An election reform bill that could end competitive elections for judges will rise from its grave Monday when the Legislature goes back to work after the DFL Party convention.
Newly endorsed DFL gubernatorial candidate and House Speaker Margaret Anderson Kelliher, DFL-Minneapolis, had been pressing Mullery to give a hearing to the bill, and Mullery had been resisting, but apparently, resistance is futile.
The bill would put a constitutional amendment on the ballot this fall asking voters if the state should replace the current competitive judicial election system with one proposed by a group of reform proponents concerned about the potential for rising partisan involvement and campaign spending in judicial elections.
If approved, governors would appoint judges and they would be subject to retention elections, where the question would simply be whether they should be returned to the bench or not. If voters said no, the governor would make another appointment.
The bill was considered dead in the House of Representatives because it missed committee hearing deadlines earlier in the session. As we’ve noted before, however, the rules don’t always apply to bills that the DFL legislative leadership likes, and both Kelliher and Senate Majority Leader Larry Pogemiller, DFL-Minneapolis, are fans of this one.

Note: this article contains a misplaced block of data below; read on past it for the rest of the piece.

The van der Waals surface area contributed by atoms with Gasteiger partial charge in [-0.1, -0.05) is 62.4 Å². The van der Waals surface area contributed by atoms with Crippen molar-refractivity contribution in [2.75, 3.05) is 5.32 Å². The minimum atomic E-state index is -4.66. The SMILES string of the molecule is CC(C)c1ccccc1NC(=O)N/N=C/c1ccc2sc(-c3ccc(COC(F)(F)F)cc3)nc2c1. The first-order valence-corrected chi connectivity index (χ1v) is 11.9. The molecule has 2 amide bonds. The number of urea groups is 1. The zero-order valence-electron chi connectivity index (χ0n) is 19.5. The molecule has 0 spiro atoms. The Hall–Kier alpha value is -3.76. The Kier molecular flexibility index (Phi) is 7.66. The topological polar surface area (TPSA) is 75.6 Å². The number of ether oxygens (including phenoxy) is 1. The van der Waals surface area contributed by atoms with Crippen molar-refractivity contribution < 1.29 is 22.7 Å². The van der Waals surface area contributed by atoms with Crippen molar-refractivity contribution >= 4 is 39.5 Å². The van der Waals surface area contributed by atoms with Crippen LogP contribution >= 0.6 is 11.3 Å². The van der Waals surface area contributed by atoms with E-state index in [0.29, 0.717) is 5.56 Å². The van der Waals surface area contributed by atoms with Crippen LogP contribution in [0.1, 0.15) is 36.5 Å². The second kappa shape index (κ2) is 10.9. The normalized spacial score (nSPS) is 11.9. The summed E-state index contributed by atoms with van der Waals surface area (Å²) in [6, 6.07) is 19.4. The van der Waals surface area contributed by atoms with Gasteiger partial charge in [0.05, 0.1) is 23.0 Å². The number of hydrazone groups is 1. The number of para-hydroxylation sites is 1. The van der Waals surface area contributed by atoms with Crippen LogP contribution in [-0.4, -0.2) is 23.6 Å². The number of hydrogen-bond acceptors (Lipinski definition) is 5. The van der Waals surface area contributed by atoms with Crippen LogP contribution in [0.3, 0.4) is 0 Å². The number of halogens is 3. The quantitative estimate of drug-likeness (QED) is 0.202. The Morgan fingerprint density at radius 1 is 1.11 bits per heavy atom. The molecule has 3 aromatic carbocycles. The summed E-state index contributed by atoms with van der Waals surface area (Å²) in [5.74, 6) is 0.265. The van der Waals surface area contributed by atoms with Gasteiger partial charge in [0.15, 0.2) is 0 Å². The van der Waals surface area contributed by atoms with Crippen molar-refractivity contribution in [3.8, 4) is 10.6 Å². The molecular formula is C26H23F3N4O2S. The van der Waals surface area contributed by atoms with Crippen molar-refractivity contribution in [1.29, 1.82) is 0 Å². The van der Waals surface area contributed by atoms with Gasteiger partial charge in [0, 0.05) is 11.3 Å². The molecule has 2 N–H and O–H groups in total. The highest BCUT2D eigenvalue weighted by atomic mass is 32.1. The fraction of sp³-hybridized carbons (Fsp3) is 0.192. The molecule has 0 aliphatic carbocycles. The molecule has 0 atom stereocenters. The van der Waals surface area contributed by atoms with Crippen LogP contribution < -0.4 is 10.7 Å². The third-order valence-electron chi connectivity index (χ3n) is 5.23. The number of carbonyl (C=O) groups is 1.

Mullery had previously said that he believes the bill is a solution in search of a problem. Republican Party Chairman Tony Sutton has also lobbied against the bill, resulting in Senate Minority Leader David Senjem, R-Rochester, removing his name as a co-author in the Senate this month.
It remains to be seen if this hearing will really happen, though. The bill turned up on Mullery’s committee schedule several times last week, only to be pulled at the last minute each time. Wonder what Mullery wants in return for granting the hearing?